This concise history of the Hebrew Bible by Christopher Dost shows the development of the Old Testament in the biblical texts Jesus and the Apostles would have known.
As the Assistant Professor of Hebrew Bible at Alliance Theological Seminary in New York and author of related books, Dr. Dost documented a wide range of resources to give us this slim paperback, chocked with information.
For some, the Jesus’Bible might challenge thinking or even offer more information than wanted! Despite the scholarly nature of the book, however, the author writes in an accessible style that keeps the text from being as dry as an old scroll.
As Dr. Dost quickly points out in the introduction, “There was no Bible in Jesus’ day. The Torah and the Prophets – the first two sections of what would become the Hebrew Bible – were essentially canonized (i.e., accepted as authoritative), but they were still textually fluid. The third section, however, the Writings, was not fixed.”
Another aspect of fluidity arose because of the Hebrew manner of writing words in consonants only with no vowels included. Dr. Dost gives examples of this, but if we look at the same situation in English, that might help to clarify problems that arise in translation.
For instance, take the English words “mite,” mate,” “mote,” or “moot” and remove the vowels, as Hebrew scribes would do, and you’d have “mt.” As you can see, each of those words has an entirely different meaning to be determined only by the context in which the word is found.
In addition, the connotations and denotations of a word can change over time. For example, a “mite” in Jesus’ day brings to mind the widow with a single coin left to her name, while in our era, the word might mean we need to put protective covers on our pillows and mattresses to keep out dust mites!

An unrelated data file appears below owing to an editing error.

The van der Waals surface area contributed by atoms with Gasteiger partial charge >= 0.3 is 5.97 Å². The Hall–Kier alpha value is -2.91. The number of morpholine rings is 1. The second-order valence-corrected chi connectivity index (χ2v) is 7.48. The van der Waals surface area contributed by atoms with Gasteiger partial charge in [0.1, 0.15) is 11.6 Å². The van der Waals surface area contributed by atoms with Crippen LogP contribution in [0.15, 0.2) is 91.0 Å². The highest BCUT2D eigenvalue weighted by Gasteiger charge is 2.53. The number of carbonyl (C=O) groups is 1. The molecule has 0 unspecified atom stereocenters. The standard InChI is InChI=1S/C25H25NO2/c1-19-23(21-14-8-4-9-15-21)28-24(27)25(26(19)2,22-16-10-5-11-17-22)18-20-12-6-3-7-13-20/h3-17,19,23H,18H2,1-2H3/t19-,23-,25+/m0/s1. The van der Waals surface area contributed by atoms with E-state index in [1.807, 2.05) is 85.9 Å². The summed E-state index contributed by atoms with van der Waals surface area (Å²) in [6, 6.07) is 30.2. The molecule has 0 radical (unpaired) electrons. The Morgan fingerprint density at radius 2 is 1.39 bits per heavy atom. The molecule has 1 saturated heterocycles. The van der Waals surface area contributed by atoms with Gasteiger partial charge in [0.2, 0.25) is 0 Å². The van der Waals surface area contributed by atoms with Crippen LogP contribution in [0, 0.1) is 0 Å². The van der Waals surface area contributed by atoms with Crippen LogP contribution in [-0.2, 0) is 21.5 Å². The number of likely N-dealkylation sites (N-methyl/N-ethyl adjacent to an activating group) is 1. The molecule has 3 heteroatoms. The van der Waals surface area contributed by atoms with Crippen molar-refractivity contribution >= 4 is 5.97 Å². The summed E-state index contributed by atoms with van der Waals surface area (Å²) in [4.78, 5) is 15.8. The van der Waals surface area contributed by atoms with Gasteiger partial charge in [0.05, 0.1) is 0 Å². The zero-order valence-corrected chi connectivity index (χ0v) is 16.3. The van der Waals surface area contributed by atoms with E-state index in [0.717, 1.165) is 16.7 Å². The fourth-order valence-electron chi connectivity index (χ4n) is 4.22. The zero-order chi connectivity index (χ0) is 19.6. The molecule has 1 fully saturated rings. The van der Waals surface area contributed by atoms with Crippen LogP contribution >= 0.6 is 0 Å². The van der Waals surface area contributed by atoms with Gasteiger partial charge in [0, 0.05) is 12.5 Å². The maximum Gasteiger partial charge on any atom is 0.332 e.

Besides the fact that a living language does not remain static, there’s the regional dialect to consider. In Virginia, for instance, “a run” doesn’t mean a 5K race but a brook, a creek, or, as some parts of the country say, a crick, which, for me, means an achy neck.
Similarly, “The Hebrew Bible was penned over the course of the first millennium BCE in what is known today as the Middle East. Many of the biblical tests were written in Israel and Judah (roughly modern-day Israel and Palestine), while others were written in Babylonia (southeastern Iraq) and in Egypt.” The author also goes on to say, “…we cannot overstate how significantly foreign domination impacted the growth, development, and interpretation of the Hebrew Scriptures.”
Along those lines, we learn “…that the oldest extant (i.e., still in existence) Christian Bible was not limited to the modern Protestant Canon. In fact, when we examine a list of the New Testament’s quotations and allusions to sacred Jewish texts, we see that the writers of the New Testament have a much bigger ‘Bible’ than do twenty-first century Protestant Christians….”
We’re talking now about the “apocryphal” books (a misnomer, as they’ve never been hidden), which are part of the Greek scriptures (aka Septuagint.) As Dr. Dost explains:
“Because the Old Testament was written in Hebrew and Aramaic, one might expect early Christianity to have revered the ‘original’ much as the Reformers did, but such was not the case. The Septuagint was for all intents and purposes the Bible for many Jews in antiquity. And since early Christianity was really no more than a movement within first-century Palestinian Judaism, it should be no surprise that the Septuagint was immensely important for the writers of the New Testament. In fact, those who regard Paul as the author of 2 Timothy must conclude that ‘all scripture,’ which the letter’s author regards as ‘inspired and profitable,’ includes both the Hebrew and the Greek, since Paul quotes extensively from the Septuagint in his writings.”
If these well-researched thoughts seem at all upsetting, lovers of the Protestant version of the Bible might be glad to know that the beloved King James Version originally contained more books than it does now. In addition, publishers of the accurate and evangelically oriented English Standard Version of the Bible typically omit the apocryphal books in both reader and study editions, but the ESV translation of the Apocrypha is available as a separate volume, well worth reading – not only for the wisdom to be found but for the historical accounts of events that occurred between the Old and New Testaments.
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